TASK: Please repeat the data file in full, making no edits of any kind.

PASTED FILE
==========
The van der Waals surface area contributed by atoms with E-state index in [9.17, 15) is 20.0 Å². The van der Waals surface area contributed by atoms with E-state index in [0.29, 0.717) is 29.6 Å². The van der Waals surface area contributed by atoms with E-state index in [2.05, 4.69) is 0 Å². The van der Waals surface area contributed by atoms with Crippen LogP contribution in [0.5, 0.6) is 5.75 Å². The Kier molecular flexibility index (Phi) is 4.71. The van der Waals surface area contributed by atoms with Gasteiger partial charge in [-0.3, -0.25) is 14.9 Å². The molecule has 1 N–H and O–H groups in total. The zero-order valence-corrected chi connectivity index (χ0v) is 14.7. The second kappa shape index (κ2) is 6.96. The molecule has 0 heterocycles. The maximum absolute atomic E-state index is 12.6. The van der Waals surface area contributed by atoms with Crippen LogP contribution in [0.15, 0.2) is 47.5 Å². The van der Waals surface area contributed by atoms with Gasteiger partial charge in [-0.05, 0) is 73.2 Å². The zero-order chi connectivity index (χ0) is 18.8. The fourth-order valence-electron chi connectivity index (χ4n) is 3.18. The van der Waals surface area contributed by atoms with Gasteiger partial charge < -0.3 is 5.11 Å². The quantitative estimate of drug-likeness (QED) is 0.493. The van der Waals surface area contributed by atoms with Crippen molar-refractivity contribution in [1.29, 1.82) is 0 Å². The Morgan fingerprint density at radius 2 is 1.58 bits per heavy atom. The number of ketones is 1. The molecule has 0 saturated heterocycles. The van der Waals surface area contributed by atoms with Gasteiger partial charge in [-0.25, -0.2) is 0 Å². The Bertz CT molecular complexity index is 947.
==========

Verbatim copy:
The van der Waals surface area contributed by atoms with E-state index in [9.17, 15) is 20.0 Å². The van der Waals surface area contributed by atoms with E-state index in [0.29, 0.717) is 29.6 Å². The van der Waals surface area contributed by atoms with E-state index in [2.05, 4.69) is 0 Å². The van der Waals surface area contributed by atoms with Crippen LogP contribution in [0.5, 0.6) is 5.75 Å². The Kier molecular flexibility index (Phi) is 4.71. The van der Waals surface area contributed by atoms with Gasteiger partial charge in [-0.3, -0.25) is 14.9 Å². The molecule has 1 N–H and O–H groups in total. The zero-order valence-corrected chi connectivity index (χ0v) is 14.7. The second kappa shape index (κ2) is 6.96. The molecule has 0 heterocycles. The maximum absolute atomic E-state index is 12.6. The van der Waals surface area contributed by atoms with Crippen LogP contribution in [0.15, 0.2) is 47.5 Å². The van der Waals surface area contributed by atoms with Gasteiger partial charge in [-0.05, 0) is 73.2 Å². The zero-order chi connectivity index (χ0) is 18.8. The fourth-order valence-electron chi connectivity index (χ4n) is 3.18. The van der Waals surface area contributed by atoms with Gasteiger partial charge < -0.3 is 5.11 Å². The quantitative estimate of drug-likeness (QED) is 0.493. The van der Waals surface area contributed by atoms with Crippen molar-refractivity contribution in [1.29, 1.82) is 0 Å². The Morgan fingerprint density at radius 2 is 1.58 bits per heavy atom. The number of ketones is 1. The molecule has 0 saturated heterocycles. The van der Waals surface area contributed by atoms with Gasteiger partial charge in [-0.25, -0.2) is 0 Å². The Bertz CT molecular complexity index is 947.